Taroudant lies in the middle of a fertile plain that crashes into the foothills of the Anti Atlas while nudging the Sahara in the south. Also called sometimes ‘Petit Marrakech’ due to its similar looking walled old town, it is in fact older than its northern sister. Its present walls were built by the Saadi sultans back in 16th century when the city was their capital and the main base to attack Portuguese invaders on the nearby Atlantic coast. Taroudant retains the inscrutable aura of the caravan trading outpost it was centuries ago with a ride in the cheerfully painted horse drawn caleches around the city walls and a visit to the silver souk the only activities worth undertaking. If you are curious about the surroundings, there is quite a lot on offer. Only 40 minutes drive north of Taroudant, you are at the foothills of the High Atlas mountais and trek opportunities abound. Accommodation as previously.
Day 12: Taroudant – Agadir - Essaouira ( 4 hours drive)
Less than 1 hour drive from Taroudant lies Agadir and the wide beaches of Taghazout, famous for their surfing and warm currents. Our tailor made Morocco tour is now headed towards Essaouira folows the Atlantic coast, past surfer villages and unspoilt beaches. Past Taghazout the region lays claim to a windswept, untouched spot on the western coast with empty, golden beaches, clear blue sky and waves to surf on. Or, you can choose to take the highway towards Marrakech and stop on the way to visit a
500 year- old apiary
where the owner will introduce you to traditional bee- growing, have you taste the different sorts of honey (our favorite must be argan honey) and invite you for an organic lunch in his home. As we approach the wind city, shepherds—very young boys or very old men—dressed in hooded djellabas tend flocks of sheep and goats.
Before long, a curious town comes into sight, white cubic buildings with blue doors and windows. With its strong breezes, Essaouira
is one of the world's top windsurfing and kite boarding spots. It has a lot more going for it though, besides water sports, glorious trading past and European military architecture. In recent years, the city has become a cultural center, a place where the calendar is studded with two world-class music festivals and galleries display internationally known local artists. Should you arrive before sunset, you can have a quiet walk on the vast beach, passing the impromptu soccer matches, out to the dunes where hooded horseback riders offer bonjours and a shimmering lagoon is filled with birds.
Day 13: Essaouira – Oualidia - El Jadida ( 4 hours drive )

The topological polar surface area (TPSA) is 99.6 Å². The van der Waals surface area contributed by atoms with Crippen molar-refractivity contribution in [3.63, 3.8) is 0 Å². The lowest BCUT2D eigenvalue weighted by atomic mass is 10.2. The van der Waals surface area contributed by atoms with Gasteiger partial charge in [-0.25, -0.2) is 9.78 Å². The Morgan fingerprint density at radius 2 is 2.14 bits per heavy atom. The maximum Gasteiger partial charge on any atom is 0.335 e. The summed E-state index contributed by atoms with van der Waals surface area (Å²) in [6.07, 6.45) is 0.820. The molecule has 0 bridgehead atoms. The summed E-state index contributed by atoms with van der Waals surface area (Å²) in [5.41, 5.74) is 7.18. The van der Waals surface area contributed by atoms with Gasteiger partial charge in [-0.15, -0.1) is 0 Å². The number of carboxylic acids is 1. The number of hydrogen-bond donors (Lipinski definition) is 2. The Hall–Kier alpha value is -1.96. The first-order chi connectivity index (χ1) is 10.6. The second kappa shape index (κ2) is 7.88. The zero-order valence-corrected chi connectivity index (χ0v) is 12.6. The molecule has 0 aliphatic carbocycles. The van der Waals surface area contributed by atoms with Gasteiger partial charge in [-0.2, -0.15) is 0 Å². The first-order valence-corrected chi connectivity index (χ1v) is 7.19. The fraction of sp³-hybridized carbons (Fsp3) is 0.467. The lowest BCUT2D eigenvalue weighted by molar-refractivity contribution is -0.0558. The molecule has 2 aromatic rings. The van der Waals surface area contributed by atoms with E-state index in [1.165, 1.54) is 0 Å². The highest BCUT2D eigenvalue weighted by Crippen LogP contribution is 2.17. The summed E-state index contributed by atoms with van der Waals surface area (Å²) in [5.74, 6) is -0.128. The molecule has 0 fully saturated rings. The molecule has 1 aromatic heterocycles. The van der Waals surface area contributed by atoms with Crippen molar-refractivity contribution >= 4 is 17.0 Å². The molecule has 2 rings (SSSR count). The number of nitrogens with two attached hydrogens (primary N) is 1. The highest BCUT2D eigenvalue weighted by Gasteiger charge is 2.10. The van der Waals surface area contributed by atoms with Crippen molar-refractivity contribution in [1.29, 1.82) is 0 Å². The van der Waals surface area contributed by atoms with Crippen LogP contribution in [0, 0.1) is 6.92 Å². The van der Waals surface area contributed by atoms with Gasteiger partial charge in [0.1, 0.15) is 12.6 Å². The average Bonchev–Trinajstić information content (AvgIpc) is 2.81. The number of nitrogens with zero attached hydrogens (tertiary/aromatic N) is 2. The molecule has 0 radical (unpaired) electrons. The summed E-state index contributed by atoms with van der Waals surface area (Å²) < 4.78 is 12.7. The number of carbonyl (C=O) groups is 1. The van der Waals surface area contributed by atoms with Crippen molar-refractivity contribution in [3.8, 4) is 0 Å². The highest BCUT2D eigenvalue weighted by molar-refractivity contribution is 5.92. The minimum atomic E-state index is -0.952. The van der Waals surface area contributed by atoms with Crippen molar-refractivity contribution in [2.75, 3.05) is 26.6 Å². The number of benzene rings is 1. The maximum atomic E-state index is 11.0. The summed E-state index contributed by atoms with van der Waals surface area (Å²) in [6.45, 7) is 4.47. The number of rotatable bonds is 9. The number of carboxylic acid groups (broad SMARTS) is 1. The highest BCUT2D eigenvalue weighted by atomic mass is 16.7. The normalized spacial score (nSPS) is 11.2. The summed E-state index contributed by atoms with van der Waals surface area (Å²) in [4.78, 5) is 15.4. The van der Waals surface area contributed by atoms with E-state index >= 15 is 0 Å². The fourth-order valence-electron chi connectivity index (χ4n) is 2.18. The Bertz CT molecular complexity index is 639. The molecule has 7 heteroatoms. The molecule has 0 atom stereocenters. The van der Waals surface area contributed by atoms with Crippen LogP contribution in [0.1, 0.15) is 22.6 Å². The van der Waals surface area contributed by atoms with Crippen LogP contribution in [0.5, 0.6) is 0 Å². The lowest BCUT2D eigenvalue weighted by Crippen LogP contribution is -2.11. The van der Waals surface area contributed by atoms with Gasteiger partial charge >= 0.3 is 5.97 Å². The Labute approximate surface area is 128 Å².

The present Essaouira dates from 1765, when the sultan decided to build a port on the site of the ancient Mogador, a Phoenician settlement, which would open Morocco up to the world and develop commercial ties with Europe. The influence of the French architecture of the time as used at Saint Malo can be seen within the ramparts, especially the Sqala of the Port and the Sqala of the Medina and the Bastion of Bab Marrakesh. The new port became one of the country's main commercial hubs; it was called the 'port of Timbuktu' as it was the destination of caravans bringing a variety of products (including slaves) from black Africa. The local Jewish community played a very important role as the sultan made use of them to establish commercial relations with Europe.
On the way to El Jadida, the picturesque fishing village of Oualidia, built around a wide lagoon midway up Morocco’s Atlantic coast, is a quiet, slightly out-of-time place. For much of the second half of the 20th century, the Moroccan bourgeoisie decamped here in the summer, eschewing the urban fug for their modest white-and-blue vacation houses. Today, well-to-do Moroccans come for the clean air, the tranquility and the best oysters in the country, which are shucked tableside on the terrace at L'Araignee Gourmande or the posh Sultana Hotel. The lagoon is right on a wide and deserted beach, with sand gently sloping into the palest blue water.
Day 14: El Jadida – Casablanca ( 1H30 drive).
UNESCO world site El Jadida radiates with the memories of the Arab sultans and Portuguese explorers who came and went on the trade winds, enriching the surrounding coast with their cultural patrimony. It was one of the very first settlements of Portuguese explorers in West Africa on the route to India. Built in two phases in the 16th century by the Portuguese, applying the Portuguese technology of new architectural concepts of Renaissance adapted to the advent of the firearm. When Portuguese left in the 18th century it fell into decline and revived in 19th century. Eeriest of all, the Church of the Assumption, keeps the echoes of its past corralled in impregnable walls. Echoes of Orson Welles' Othello still resonate within the 16th century old water cistern.
The trip to Casablanca takes no more than 1 hour and a half and the driver will make sure to drop you off at the airport at least 2 hours before your flight.